Aidoo’s Changes: A Love Story is a book about the choices we make and the end result of whatever that choice is. The book confronts the challenges the married working class African woman faces as opposed to the men. It’s a story about what we want not always being what we need.
Set in the city of Accra, Ghana during colonial rule, Cloth Girl is about how an affluent man’s desire changed the course of a young girl’s life. At the center of the story is Matilda, a young Ga girl of fourteen. One fateful day, she carries some important documents to give to give to her uncle, who works for an influential lawyer. While there, she catches the lawyer’s attention.
Ayitteh offers a way out for Africa to get rid of its ‘leaky begging bowl’ by advocating a return to the indigenous economic systems castigated before by the elites as backward and primitive. He argues that Africa’s indigenous systems have a long history of free trade and free markets that can be harnessed along with increased investment, both foreign and domestic.
Professor George Ayittey is a Ghanaian economist, author and president of the Free Africa Foundation, which is based in Washington DC, USA. Dr. Ayittey is, perhaps, better known for his international activism than for his academic work. He has long argued that “Africa is poor because she is not free”.
Africa Book Club interviews Benjamin Kwakye, one of Africa’s most successful contemporary writers. An award winning author, whose book, “The Sun by Night” won the 2006 Commonwealth Writers’ Prize for Best First Book (Africa Region), he is currently based in the US, where he practises law. He is also a director for a non-governmental organization that promotes science education in Africa. Kwakye’s latest book, The Other Crucifix, came out in late 2010 and was published by Ayebia Clarke Publishing.
Benjamin Kwakye’s latest book, The Other Crucifix, tells the story of Jojo Badu, a young man from Ghana who wins a scholarship to study in the USA at one of the country’s most prestigious universities.
In this month’s Writer’s Spotlight, Africa Book Club interviews South African author, Manu Herbstein, whose book Ama, A Story of the Atlantic Slave Trade won the Best First Book: Commonwealth Writers Prize in 2002. Manu is currently based in Ghana, where he has lived since 1970. He visits South Africa regularly.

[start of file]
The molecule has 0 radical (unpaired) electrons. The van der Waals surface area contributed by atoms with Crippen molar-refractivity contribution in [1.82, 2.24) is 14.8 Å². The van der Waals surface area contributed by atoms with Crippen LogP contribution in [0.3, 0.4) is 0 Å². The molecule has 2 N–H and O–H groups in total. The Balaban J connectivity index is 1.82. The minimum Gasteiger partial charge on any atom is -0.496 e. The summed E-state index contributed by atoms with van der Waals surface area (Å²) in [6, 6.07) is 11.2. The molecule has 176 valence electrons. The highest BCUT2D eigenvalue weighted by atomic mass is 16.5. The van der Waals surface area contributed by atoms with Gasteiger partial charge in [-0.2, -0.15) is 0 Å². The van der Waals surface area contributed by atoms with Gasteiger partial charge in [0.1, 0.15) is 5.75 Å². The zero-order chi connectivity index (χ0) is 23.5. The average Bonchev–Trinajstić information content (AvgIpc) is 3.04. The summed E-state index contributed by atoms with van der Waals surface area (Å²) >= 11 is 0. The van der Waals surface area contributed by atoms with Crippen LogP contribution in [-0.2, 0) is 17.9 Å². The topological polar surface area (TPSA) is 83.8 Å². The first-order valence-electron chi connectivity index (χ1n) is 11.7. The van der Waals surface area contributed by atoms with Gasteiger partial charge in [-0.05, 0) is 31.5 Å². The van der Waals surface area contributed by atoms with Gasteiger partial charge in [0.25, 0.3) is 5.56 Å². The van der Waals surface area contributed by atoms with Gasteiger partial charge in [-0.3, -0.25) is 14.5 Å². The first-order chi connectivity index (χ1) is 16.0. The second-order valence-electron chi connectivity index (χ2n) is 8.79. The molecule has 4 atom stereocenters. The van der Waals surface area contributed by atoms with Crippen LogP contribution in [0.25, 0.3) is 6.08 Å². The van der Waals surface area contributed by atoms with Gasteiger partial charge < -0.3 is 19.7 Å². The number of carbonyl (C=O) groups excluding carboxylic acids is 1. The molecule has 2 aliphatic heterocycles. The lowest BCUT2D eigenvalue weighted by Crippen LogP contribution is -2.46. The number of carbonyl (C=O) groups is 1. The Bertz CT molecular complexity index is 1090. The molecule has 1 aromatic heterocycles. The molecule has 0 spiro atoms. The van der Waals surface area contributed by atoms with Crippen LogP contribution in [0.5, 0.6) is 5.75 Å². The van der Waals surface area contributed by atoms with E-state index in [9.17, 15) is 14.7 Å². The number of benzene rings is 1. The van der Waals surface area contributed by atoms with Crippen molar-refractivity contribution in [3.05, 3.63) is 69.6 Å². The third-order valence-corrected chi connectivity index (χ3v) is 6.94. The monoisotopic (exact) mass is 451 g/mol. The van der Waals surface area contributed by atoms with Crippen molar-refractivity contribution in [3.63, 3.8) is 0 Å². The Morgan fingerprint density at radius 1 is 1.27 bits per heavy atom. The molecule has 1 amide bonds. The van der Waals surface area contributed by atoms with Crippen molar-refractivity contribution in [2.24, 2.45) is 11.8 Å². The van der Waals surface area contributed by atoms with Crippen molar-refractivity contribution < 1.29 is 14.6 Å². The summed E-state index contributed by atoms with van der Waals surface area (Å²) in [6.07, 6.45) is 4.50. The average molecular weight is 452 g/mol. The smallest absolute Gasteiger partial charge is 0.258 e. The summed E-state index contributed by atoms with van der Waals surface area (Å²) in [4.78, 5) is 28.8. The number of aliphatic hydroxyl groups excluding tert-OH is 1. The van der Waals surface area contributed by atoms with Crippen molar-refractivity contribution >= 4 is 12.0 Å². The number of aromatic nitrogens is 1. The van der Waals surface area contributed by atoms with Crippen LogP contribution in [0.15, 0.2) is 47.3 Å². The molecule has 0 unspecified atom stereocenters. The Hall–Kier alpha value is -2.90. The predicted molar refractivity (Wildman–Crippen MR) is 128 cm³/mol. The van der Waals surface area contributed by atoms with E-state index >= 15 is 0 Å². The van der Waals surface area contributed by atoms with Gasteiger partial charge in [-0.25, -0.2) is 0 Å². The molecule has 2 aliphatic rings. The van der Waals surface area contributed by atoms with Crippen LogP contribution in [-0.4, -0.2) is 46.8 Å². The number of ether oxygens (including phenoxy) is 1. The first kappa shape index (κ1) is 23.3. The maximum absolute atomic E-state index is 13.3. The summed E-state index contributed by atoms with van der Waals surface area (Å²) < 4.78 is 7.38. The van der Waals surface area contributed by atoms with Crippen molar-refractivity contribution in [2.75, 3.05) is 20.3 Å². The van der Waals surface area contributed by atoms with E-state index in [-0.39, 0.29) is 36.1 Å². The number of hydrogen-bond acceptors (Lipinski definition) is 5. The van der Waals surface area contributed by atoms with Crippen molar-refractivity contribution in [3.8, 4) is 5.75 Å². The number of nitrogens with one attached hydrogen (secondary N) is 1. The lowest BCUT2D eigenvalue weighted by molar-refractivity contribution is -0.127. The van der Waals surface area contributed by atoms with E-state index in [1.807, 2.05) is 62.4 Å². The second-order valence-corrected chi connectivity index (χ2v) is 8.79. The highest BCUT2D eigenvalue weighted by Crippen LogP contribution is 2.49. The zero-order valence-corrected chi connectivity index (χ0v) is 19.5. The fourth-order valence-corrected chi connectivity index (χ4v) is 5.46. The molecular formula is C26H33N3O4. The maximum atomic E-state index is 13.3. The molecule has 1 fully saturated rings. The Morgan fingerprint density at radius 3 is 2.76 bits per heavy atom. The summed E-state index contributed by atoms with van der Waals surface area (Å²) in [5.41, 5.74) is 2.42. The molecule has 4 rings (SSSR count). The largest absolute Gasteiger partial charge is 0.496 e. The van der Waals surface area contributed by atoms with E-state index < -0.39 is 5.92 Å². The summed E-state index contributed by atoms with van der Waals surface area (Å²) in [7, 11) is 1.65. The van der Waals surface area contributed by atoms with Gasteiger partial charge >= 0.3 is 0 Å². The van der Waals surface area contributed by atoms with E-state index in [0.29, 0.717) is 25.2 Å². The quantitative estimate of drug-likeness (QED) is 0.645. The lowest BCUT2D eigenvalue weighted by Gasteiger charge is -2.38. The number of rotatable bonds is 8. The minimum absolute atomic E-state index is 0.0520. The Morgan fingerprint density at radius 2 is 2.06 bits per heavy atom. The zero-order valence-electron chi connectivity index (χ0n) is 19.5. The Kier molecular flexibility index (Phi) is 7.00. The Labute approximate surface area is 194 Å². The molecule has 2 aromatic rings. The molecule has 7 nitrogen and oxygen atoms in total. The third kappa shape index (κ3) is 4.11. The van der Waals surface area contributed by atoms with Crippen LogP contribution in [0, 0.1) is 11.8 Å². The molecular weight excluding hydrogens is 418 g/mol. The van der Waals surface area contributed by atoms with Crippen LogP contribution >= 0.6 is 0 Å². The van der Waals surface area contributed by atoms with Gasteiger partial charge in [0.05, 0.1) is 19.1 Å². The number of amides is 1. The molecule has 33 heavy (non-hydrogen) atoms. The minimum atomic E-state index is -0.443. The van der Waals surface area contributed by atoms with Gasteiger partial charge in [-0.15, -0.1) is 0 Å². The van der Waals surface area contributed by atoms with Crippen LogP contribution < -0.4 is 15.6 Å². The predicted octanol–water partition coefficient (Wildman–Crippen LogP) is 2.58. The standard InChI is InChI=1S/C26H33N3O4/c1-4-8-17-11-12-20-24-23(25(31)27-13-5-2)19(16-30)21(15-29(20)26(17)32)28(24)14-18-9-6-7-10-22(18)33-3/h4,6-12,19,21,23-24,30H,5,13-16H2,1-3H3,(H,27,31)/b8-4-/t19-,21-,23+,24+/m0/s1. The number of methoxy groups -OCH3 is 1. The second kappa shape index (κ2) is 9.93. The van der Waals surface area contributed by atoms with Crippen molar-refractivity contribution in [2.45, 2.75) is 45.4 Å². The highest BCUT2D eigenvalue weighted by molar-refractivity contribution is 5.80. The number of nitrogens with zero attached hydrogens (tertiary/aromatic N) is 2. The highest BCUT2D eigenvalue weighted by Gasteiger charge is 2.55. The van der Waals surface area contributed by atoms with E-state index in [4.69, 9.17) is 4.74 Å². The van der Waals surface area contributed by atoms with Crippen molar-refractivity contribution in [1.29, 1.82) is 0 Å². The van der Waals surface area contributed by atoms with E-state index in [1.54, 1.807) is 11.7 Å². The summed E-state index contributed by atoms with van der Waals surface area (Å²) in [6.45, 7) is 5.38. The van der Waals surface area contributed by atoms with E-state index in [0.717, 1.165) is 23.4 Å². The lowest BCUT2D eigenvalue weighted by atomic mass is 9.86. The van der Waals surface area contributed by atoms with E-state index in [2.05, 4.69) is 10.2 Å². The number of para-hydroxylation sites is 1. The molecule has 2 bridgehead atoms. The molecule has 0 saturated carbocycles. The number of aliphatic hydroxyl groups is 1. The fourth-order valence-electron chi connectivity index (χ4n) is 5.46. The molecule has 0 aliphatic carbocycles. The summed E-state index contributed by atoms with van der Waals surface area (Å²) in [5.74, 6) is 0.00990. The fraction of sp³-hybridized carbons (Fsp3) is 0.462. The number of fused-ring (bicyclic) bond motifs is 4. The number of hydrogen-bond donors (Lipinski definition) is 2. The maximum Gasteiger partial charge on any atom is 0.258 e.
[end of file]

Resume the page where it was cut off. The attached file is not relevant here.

In this interview, Manu talks about his early years, life as a writer, the challenges of finding a publisher and how he got his first break. He also tells us about his role in the anti-apartheid movement. Manu’s latest book, The Brave Music of a Distant Drum won an honourable mention in the 2010 Burt Award for Ghana and will be published in Canada in late 2011 or early 2012
Chosen by the New York Times as one its 100 notable books of 2010, Kwame Appiah’s latest book, The Honor Code: How Moral Revolutions Happen, is a philosophical work that puts honor at the centre of moral change.
For a man who was raised in Ghana, educated in England, and who has taught philosophy on three continents, it is, perhaps, not surprising that his latest work is global in every sense.
In this deeply symbolic book published in 1968, Ayi Kwei Amar vividly captures the seemingly endless spiral of corruption, moral decadence and spiritual death in post-colonial Ghana.
The plot in Tail of the Blue Bird is set in Ghana, oscillating between Accra the capital city and the village of Sonokrom, where most of action takes place. A local politician orders an investigation after his girlfriend discovers a mutilated body in a hut when she goes to visit her village of Sonokrom. Initially, the villagers refuse to cooperate with the investigators, preferring to resolve the matter in their traditional old way.